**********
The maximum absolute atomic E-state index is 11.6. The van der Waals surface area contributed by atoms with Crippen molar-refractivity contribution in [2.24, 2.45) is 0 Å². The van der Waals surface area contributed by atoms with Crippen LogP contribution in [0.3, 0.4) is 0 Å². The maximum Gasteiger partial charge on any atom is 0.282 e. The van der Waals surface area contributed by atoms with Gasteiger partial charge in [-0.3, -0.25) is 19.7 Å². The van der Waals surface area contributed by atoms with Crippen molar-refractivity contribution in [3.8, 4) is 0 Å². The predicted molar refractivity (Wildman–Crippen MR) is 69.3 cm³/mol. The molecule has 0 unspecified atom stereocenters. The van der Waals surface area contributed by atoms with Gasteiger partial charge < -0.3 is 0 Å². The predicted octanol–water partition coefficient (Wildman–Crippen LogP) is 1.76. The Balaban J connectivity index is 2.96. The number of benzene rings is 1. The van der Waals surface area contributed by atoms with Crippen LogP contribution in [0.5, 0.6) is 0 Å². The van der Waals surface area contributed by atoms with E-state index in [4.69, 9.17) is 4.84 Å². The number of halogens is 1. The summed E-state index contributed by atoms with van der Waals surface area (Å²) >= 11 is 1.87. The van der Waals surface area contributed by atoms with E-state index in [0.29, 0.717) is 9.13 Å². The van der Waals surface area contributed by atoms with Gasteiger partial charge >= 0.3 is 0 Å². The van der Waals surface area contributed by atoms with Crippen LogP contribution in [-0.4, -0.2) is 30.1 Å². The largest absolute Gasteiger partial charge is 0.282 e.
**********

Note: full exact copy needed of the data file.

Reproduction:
The maximum absolute atomic E-state index is 11.6. The van der Waals surface area contributed by atoms with Crippen molar-refractivity contribution in [2.24, 2.45) is 0 Å². The van der Waals surface area contributed by atoms with Crippen LogP contribution in [0.3, 0.4) is 0 Å². The maximum Gasteiger partial charge on any atom is 0.282 e. The van der Waals surface area contributed by atoms with Gasteiger partial charge in [-0.3, -0.25) is 19.7 Å². The van der Waals surface area contributed by atoms with Crippen molar-refractivity contribution in [3.8, 4) is 0 Å². The predicted molar refractivity (Wildman–Crippen MR) is 69.3 cm³/mol. The molecule has 0 unspecified atom stereocenters. The van der Waals surface area contributed by atoms with Gasteiger partial charge < -0.3 is 0 Å². The predicted octanol–water partition coefficient (Wildman–Crippen LogP) is 1.76. The Balaban J connectivity index is 2.96. The number of benzene rings is 1. The van der Waals surface area contributed by atoms with Crippen LogP contribution in [0.5, 0.6) is 0 Å². The van der Waals surface area contributed by atoms with E-state index in [4.69, 9.17) is 4.84 Å². The number of halogens is 1. The summed E-state index contributed by atoms with van der Waals surface area (Å²) >= 11 is 1.87. The van der Waals surface area contributed by atoms with E-state index in [0.29, 0.717) is 9.13 Å². The van der Waals surface area contributed by atoms with Gasteiger partial charge >= 0.3 is 0 Å². The van der Waals surface area contributed by atoms with Crippen LogP contribution in [-0.4, -0.2) is 30.1 Å². The largest absolute Gasteiger partial charge is 0.282 e.